Remote companies can be too asynchronous
Even when Tim (my cofounder) and I were doing a YCombinator (YC) batch in 2020, we realized we got more work done when we worked asynchronously.
Yes, even when there were just two of us, working in the same room as each other.
It stopped us both from breaking focus to discuss every single time we spoke to a user or an investor.
Asynchronous work has been key to our success at PostHog:
It means we're able to operate all-remotely, across a range of timezones.
Asynchronous communication can be shared much more easily – so it's easy to share more context and to be more transparent with a wider team, which enables people to be autonomous and empowered.
You can focus on your work. An awful lot of people hate meetings!
After YC, we raised a bunch of money, and hired people. We have always been disciplined around how we do meetings – the majority have a clear purpose, notes and action items, and meetings are banned on Tuesdays and Thursdays.
Features got shipped fast, yet everything felt calm. We grew a lot.
The more we kicked ass, the more we realized – we have to keep this team together. To do that, we decided getting to know each other better was the best way to avoid churn – there was so little time made for informal discussion otherwise.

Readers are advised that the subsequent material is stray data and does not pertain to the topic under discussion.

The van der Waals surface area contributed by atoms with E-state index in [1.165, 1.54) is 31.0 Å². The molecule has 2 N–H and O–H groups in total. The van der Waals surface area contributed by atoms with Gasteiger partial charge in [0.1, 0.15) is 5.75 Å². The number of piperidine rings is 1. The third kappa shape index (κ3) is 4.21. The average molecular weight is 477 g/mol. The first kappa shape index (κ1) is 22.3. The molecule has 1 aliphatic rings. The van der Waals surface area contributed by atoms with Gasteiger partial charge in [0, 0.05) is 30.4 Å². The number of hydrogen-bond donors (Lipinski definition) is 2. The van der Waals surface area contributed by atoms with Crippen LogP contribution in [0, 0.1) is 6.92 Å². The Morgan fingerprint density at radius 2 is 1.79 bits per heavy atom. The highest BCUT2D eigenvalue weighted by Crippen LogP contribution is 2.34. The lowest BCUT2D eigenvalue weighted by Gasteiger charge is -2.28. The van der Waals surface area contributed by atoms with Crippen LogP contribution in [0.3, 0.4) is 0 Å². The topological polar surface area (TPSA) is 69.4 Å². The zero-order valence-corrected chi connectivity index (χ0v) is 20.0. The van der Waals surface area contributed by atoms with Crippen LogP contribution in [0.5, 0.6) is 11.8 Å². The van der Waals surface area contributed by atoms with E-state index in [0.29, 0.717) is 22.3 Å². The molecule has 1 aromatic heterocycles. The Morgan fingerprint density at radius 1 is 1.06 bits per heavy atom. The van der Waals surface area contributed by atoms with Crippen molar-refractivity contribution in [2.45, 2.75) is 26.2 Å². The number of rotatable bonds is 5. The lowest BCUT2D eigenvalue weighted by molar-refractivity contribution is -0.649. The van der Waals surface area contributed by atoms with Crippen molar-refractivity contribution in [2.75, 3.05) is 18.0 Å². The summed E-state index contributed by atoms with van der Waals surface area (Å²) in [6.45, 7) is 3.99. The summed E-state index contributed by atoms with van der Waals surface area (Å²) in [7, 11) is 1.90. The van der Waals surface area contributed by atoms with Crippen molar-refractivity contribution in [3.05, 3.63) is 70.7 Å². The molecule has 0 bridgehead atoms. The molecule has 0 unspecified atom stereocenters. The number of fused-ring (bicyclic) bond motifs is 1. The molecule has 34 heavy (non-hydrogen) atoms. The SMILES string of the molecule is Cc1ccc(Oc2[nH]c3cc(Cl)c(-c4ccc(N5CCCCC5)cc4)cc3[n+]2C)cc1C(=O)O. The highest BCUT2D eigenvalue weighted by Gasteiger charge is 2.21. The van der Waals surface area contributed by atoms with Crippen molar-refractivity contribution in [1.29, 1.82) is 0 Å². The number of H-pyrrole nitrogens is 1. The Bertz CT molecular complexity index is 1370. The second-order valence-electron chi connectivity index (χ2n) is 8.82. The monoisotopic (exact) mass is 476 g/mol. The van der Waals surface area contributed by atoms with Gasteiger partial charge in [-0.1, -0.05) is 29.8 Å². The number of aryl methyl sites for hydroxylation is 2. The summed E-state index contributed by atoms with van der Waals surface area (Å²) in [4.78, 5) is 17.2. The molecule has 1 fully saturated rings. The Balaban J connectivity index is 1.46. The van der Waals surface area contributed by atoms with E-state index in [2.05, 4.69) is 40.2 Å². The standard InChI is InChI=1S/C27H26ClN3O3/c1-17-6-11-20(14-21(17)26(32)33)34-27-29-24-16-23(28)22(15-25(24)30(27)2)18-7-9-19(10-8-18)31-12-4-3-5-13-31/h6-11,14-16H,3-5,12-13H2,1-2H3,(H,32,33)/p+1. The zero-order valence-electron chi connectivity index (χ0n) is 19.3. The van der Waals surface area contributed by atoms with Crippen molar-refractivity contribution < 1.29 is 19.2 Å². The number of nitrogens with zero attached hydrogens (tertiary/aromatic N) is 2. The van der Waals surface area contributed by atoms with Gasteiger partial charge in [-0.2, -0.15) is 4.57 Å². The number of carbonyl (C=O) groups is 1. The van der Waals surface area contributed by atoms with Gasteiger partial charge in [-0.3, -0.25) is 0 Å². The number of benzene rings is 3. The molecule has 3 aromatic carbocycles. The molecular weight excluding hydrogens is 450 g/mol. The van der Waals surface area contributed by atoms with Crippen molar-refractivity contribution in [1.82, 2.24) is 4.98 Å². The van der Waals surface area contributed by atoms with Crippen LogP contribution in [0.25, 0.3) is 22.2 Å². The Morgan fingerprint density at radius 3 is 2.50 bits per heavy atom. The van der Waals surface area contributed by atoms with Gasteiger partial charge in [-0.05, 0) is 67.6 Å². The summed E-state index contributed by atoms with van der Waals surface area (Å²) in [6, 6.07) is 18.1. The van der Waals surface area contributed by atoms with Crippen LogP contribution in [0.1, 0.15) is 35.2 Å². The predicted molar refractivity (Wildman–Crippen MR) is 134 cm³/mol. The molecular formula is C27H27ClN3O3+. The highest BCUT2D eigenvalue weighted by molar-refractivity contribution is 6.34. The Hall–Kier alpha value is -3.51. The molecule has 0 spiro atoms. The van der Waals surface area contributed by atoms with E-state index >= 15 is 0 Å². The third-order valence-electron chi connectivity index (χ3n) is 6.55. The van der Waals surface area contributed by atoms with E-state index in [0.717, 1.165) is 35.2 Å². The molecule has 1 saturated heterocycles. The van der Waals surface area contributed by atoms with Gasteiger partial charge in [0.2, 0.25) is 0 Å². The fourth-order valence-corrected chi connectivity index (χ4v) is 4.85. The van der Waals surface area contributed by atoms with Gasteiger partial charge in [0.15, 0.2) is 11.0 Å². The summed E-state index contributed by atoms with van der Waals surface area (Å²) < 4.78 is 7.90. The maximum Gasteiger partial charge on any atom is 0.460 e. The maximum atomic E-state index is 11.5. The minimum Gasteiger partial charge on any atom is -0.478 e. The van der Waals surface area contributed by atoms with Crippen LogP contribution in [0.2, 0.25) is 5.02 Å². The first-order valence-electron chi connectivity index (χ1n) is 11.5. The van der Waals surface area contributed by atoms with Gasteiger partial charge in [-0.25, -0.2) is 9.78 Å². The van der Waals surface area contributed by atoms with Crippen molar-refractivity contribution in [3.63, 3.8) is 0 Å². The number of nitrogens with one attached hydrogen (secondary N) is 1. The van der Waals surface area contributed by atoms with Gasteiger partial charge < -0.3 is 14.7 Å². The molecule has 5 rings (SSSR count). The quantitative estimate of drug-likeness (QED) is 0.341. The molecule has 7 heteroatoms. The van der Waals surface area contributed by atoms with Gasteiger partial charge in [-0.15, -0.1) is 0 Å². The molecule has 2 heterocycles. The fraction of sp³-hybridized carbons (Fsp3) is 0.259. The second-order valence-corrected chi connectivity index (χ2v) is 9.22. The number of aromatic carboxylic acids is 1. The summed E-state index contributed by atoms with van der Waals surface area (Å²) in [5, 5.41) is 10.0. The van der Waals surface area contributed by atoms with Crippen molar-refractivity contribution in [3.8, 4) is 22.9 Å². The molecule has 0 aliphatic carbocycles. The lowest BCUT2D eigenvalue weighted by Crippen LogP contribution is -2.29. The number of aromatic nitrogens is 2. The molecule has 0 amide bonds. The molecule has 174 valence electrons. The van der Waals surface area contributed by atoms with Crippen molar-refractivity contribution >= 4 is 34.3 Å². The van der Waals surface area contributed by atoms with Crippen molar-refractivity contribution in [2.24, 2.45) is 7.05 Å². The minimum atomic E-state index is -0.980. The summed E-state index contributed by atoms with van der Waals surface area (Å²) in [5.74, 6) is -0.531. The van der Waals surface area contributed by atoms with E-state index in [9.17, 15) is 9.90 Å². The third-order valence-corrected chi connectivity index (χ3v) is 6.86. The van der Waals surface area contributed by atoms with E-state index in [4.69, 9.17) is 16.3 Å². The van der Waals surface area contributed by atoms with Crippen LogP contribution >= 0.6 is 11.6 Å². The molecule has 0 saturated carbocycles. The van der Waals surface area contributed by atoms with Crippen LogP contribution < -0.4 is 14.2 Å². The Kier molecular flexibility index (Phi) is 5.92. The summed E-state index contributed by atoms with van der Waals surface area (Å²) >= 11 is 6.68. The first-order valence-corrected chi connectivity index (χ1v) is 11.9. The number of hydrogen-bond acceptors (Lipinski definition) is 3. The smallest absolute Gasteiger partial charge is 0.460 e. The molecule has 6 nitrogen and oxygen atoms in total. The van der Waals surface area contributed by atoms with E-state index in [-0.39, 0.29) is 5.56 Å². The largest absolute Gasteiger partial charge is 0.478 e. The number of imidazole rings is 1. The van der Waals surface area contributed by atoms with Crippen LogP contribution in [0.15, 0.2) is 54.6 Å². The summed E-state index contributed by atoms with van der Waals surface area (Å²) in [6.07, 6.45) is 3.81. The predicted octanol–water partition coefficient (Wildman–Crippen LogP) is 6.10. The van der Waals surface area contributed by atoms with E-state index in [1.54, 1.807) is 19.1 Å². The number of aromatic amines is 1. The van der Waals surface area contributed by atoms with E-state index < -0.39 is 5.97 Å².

So we hired a big house in Tuscany for a week, after about six months of working together. For almost everyone, it was our first time meeting.
It transformed the company. People came together and got more comfortable giving direct feedback, we changed our product trajectory (it gave us the idea for apps and for session recording, which led to our philosophy around consolidating a bunch of tools), and we realized we have to do this often.
We now mandate an annual all-company offsite where everyone is strongly encouraged to attend, and twice-annual small team offsites for people to work together and socialize. We also provide a $200 monthly budget for co-working, and a $250 monthly budget to cover the cost of travel and meals to meet colleagues.
The "better" you run a company – removing unnecessary meetings, using more written communication – the less time you "lose" to socializing. We tried things like Zoom catchups, but it's not the same – Zoom is just too close to feeling like a work meeting compared to getting dinner or going for a walk.
Don't get me wrong – working asynchronously has huge upside. This time often goes back to people having more time with their families, or more time building things. It enables everything at the top of this post.
But, knowing each other more deeply helps create a true team – where people can more deeply trust and empathize with each other.
So, if you're building a remote company, don't wait too long to initiate those links. It could be the difference between success and failure.